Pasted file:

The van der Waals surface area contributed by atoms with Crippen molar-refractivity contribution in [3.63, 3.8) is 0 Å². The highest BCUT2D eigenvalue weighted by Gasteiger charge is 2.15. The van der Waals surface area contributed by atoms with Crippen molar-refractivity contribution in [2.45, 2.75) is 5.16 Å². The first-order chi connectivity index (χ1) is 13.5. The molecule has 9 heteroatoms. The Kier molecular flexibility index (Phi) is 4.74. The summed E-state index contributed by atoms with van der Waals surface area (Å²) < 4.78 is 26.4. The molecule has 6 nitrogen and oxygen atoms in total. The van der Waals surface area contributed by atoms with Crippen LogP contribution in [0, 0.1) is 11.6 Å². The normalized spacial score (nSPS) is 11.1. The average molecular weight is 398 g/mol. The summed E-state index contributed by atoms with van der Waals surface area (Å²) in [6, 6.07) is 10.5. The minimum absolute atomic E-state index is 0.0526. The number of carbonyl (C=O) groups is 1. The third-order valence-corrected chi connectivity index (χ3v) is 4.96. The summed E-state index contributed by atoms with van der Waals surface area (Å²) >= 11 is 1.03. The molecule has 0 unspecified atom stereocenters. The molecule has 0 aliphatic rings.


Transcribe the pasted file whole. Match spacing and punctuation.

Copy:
The van der Waals surface area contributed by atoms with Crippen molar-refractivity contribution in [3.63, 3.8) is 0 Å². The highest BCUT2D eigenvalue weighted by Gasteiger charge is 2.15. The van der Waals surface area contributed by atoms with Crippen molar-refractivity contribution in [2.45, 2.75) is 5.16 Å². The first-order chi connectivity index (χ1) is 13.5. The molecule has 9 heteroatoms. The Kier molecular flexibility index (Phi) is 4.74. The summed E-state index contributed by atoms with van der Waals surface area (Å²) < 4.78 is 26.4. The molecule has 6 nitrogen and oxygen atoms in total. The van der Waals surface area contributed by atoms with Crippen LogP contribution in [0, 0.1) is 11.6 Å². The normalized spacial score (nSPS) is 11.1. The average molecular weight is 398 g/mol. The summed E-state index contributed by atoms with van der Waals surface area (Å²) in [6, 6.07) is 10.5. The minimum absolute atomic E-state index is 0.0526. The number of carbonyl (C=O) groups is 1. The third-order valence-corrected chi connectivity index (χ3v) is 4.96. The summed E-state index contributed by atoms with van der Waals surface area (Å²) >= 11 is 1.03. The molecule has 0 unspecified atom stereocenters. The molecule has 0 aliphatic rings.